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Malaria, Race, and Inequality: Evidence from the Early 1900s U.S. South

Published online by Cambridge University Press:  04 October 2021

Emily Battaglia
Affiliation:
Ph.D. candidate in Economics, Princeton University, Louis A. Simpson International Building, Princeton, NJ 08544. E-mail: emilylb@princeton.edu
Faizaan Kisat*
Affiliation:
Ph.D. candidate in Economics, Princeton University, Julis Romo Rabinowitz Building, Princeton, NJ 08544. E-mail: fkisat@princeton.edu

Abstract

This study investigates the impact of malaria eradication programs on Black-white economic disparities in the early 1900s U.S. South. Malaria eradication was widespread and improved health across races. Yet, only white men experienced economic benefits. Using matched census records, we find that increased exposure to the program was associated with higher schooling attainment and income for whites but not for Blacks. Blacks exposed to malaria eradication were more likely to be farm laborers, and both Blacks and whites were more likely to migrate out of state. Our findings suggest that malaria eradication, a broadly applied intervention, widened racial gaps.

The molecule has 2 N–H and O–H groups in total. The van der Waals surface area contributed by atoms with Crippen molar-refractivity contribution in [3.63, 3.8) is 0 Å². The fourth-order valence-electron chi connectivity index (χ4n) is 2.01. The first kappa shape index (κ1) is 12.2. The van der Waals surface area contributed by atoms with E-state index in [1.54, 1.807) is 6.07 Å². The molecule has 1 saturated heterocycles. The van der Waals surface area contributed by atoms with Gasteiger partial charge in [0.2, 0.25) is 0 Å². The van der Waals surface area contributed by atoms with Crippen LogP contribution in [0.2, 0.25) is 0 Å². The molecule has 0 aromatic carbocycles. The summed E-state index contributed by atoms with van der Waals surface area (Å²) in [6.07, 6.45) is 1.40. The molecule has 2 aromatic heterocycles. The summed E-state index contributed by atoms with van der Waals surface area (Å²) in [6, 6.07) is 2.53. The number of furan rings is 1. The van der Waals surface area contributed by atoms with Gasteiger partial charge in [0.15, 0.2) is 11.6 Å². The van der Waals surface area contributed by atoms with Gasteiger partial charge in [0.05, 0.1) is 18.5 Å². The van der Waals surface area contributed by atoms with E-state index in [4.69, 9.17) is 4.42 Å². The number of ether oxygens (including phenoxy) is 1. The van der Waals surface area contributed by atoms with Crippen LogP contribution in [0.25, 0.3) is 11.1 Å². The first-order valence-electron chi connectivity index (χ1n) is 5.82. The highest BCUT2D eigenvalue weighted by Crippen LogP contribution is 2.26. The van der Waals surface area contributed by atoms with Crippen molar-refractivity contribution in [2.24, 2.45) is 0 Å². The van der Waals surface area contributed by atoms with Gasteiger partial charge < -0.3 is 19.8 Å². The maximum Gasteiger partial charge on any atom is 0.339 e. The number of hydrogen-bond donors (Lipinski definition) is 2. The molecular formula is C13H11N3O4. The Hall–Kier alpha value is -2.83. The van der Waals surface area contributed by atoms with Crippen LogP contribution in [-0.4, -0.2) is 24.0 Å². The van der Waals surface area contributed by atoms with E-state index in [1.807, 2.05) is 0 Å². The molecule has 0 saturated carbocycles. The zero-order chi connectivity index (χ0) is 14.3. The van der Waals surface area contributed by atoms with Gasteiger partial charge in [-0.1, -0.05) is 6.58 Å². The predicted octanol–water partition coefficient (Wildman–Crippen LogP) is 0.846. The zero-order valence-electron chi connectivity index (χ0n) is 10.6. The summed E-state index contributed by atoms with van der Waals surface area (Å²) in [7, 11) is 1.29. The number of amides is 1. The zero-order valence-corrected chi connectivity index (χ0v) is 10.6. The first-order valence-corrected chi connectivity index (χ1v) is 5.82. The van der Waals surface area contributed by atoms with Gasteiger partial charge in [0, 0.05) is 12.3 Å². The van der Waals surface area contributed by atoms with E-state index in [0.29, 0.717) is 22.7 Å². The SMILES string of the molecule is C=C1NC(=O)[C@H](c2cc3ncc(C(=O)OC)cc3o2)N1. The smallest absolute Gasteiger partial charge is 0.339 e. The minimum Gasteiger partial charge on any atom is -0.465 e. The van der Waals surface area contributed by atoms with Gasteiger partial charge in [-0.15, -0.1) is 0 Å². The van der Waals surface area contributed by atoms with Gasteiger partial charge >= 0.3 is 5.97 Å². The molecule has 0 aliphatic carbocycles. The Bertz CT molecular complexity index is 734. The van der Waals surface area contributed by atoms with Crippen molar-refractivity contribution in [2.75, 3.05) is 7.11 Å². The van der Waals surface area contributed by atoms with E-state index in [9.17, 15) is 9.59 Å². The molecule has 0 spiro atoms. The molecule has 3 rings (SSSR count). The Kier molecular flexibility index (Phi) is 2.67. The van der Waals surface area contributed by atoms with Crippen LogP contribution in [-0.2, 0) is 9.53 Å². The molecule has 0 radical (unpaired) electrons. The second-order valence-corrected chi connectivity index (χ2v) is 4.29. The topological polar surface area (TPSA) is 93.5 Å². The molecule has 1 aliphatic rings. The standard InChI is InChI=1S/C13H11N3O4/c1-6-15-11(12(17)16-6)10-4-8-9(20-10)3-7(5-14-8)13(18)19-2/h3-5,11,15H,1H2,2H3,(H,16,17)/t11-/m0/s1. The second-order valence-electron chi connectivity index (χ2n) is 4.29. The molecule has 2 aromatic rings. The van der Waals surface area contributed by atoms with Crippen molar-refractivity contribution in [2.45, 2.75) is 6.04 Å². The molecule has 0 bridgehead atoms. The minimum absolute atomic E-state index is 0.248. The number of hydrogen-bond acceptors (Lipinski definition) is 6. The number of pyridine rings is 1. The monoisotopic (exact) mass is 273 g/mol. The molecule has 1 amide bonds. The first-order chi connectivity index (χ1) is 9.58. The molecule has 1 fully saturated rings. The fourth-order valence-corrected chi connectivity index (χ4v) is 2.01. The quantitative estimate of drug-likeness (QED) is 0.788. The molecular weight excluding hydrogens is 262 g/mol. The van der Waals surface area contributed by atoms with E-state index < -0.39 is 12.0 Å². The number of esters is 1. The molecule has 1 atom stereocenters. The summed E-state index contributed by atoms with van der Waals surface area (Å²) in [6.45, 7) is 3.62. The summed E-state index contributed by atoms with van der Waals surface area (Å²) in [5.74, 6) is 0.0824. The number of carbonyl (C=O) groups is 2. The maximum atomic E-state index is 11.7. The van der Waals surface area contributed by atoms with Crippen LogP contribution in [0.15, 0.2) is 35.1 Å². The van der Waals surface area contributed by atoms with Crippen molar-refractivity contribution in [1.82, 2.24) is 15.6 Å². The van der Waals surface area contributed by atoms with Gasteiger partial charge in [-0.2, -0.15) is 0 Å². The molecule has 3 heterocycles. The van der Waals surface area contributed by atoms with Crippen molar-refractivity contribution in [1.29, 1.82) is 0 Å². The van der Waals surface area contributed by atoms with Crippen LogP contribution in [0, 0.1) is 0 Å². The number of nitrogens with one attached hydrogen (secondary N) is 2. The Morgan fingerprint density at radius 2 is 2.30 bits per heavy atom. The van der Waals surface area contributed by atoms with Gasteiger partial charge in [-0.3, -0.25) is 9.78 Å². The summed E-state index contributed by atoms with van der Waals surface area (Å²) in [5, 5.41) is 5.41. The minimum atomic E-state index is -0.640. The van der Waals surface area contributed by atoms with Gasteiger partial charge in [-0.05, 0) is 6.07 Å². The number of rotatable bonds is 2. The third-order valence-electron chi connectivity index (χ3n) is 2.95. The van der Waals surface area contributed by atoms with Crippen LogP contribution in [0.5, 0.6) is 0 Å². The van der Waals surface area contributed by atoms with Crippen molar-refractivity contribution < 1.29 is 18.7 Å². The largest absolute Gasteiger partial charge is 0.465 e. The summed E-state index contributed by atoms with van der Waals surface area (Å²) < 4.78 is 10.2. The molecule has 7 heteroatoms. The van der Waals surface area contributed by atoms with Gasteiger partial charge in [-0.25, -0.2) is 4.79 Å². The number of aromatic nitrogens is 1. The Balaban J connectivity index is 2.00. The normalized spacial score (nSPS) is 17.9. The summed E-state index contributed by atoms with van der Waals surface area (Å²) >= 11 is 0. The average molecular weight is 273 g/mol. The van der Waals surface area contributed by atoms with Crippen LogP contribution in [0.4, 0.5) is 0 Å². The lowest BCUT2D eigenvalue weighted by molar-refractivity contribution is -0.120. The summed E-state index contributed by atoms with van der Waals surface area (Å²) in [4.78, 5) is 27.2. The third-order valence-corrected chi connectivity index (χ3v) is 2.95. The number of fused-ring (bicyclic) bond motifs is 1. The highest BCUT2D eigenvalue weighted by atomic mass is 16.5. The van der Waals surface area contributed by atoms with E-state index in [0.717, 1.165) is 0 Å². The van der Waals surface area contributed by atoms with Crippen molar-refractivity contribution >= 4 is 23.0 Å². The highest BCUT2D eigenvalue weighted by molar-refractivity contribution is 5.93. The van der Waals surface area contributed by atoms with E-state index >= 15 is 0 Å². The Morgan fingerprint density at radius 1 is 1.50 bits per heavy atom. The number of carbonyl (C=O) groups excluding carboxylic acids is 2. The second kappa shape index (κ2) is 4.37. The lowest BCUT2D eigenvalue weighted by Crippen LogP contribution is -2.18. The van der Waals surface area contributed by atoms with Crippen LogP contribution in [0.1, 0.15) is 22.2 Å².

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Article
Copyright
© The Economic History Association 2021

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Footnotes

We thank the editor Eric Hilt for his feedback and guidance, as well as two anonymous referees for their very helpful comments. We are immensely grateful to Leah Boustan for her guidance and support in this project. We would also like to thank Hoyt Bleakley, Sok Chul Hong, Ilyana Kuziemko, Atif Mian, and seminar participants at the Young Economists Symposium 2020 and the Princeton Industrial Relations Section.

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